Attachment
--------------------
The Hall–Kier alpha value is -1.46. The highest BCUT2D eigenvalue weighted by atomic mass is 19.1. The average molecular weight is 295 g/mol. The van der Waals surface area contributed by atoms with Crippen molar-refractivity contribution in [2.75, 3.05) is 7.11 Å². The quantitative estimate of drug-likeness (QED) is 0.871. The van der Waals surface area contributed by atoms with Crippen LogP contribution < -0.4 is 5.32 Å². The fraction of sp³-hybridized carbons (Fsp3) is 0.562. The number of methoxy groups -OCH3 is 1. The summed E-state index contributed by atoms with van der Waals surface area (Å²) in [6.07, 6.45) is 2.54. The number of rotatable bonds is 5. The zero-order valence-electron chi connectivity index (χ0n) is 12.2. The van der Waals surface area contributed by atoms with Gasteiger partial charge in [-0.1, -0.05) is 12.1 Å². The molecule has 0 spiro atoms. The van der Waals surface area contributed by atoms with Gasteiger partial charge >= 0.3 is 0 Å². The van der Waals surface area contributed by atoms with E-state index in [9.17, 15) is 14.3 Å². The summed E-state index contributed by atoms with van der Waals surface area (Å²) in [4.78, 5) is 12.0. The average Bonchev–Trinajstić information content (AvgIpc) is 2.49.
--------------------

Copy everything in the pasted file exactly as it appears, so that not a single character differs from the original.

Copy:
The Hall–Kier alpha value is -1.46. The highest BCUT2D eigenvalue weighted by atomic mass is 19.1. The average molecular weight is 295 g/mol. The van der Waals surface area contributed by atoms with Crippen molar-refractivity contribution in [2.75, 3.05) is 7.11 Å². The quantitative estimate of drug-likeness (QED) is 0.871. The van der Waals surface area contributed by atoms with Crippen LogP contribution < -0.4 is 5.32 Å². The fraction of sp³-hybridized carbons (Fsp3) is 0.562. The number of methoxy groups -OCH3 is 1. The summed E-state index contributed by atoms with van der Waals surface area (Å²) in [6.07, 6.45) is 2.54. The number of rotatable bonds is 5. The zero-order valence-electron chi connectivity index (χ0n) is 12.2. The van der Waals surface area contributed by atoms with Gasteiger partial charge in [-0.1, -0.05) is 12.1 Å². The molecule has 0 spiro atoms. The van der Waals surface area contributed by atoms with Gasteiger partial charge >= 0.3 is 0 Å². The van der Waals surface area contributed by atoms with E-state index in [9.17, 15) is 14.3 Å². The summed E-state index contributed by atoms with van der Waals surface area (Å²) in [4.78, 5) is 12.0. The average Bonchev–Trinajstić information content (AvgIpc) is 2.49.